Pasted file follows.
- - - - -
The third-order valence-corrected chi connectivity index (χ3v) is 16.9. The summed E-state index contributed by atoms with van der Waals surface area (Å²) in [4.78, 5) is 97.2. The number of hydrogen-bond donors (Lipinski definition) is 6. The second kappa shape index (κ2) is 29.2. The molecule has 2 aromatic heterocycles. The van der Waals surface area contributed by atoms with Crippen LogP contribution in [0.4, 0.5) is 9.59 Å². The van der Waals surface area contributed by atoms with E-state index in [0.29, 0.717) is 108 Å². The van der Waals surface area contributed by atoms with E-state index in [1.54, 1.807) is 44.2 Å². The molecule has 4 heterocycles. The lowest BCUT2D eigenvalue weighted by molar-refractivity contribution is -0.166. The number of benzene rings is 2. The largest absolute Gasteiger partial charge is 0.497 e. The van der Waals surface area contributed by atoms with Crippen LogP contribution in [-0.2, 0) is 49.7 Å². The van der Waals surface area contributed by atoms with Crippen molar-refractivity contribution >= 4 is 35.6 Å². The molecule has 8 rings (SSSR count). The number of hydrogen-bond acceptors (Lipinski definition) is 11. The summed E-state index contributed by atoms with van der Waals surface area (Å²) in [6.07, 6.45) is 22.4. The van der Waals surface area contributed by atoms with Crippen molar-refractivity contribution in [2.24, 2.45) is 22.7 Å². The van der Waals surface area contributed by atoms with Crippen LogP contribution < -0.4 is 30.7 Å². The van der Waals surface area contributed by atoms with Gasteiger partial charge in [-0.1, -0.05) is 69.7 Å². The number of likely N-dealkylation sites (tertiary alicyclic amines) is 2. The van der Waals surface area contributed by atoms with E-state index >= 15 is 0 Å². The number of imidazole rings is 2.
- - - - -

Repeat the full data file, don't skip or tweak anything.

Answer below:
The third-order valence-corrected chi connectivity index (χ3v) is 16.9. The summed E-state index contributed by atoms with van der Waals surface area (Å²) in [4.78, 5) is 97.2. The number of hydrogen-bond donors (Lipinski definition) is 6. The second kappa shape index (κ2) is 29.2. The molecule has 2 aromatic heterocycles. The van der Waals surface area contributed by atoms with Crippen LogP contribution in [0.4, 0.5) is 9.59 Å². The van der Waals surface area contributed by atoms with E-state index in [0.29, 0.717) is 108 Å². The van der Waals surface area contributed by atoms with E-state index in [1.54, 1.807) is 44.2 Å². The molecule has 4 heterocycles. The lowest BCUT2D eigenvalue weighted by molar-refractivity contribution is -0.166. The number of benzene rings is 2. The largest absolute Gasteiger partial charge is 0.497 e. The van der Waals surface area contributed by atoms with Crippen LogP contribution in [-0.2, 0) is 49.7 Å². The van der Waals surface area contributed by atoms with Crippen molar-refractivity contribution >= 4 is 35.6 Å². The molecule has 8 rings (SSSR count). The number of hydrogen-bond acceptors (Lipinski definition) is 11. The summed E-state index contributed by atoms with van der Waals surface area (Å²) in [6.07, 6.45) is 22.4. The van der Waals surface area contributed by atoms with Crippen molar-refractivity contribution in [2.24, 2.45) is 22.7 Å². The van der Waals surface area contributed by atoms with Crippen LogP contribution < -0.4 is 30.7 Å². The van der Waals surface area contributed by atoms with Gasteiger partial charge in [-0.1, -0.05) is 69.7 Å². The number of likely N-dealkylation sites (tertiary alicyclic amines) is 2. The van der Waals surface area contributed by atoms with E-state index >= 15 is 0 Å². The number of imidazole rings is 2.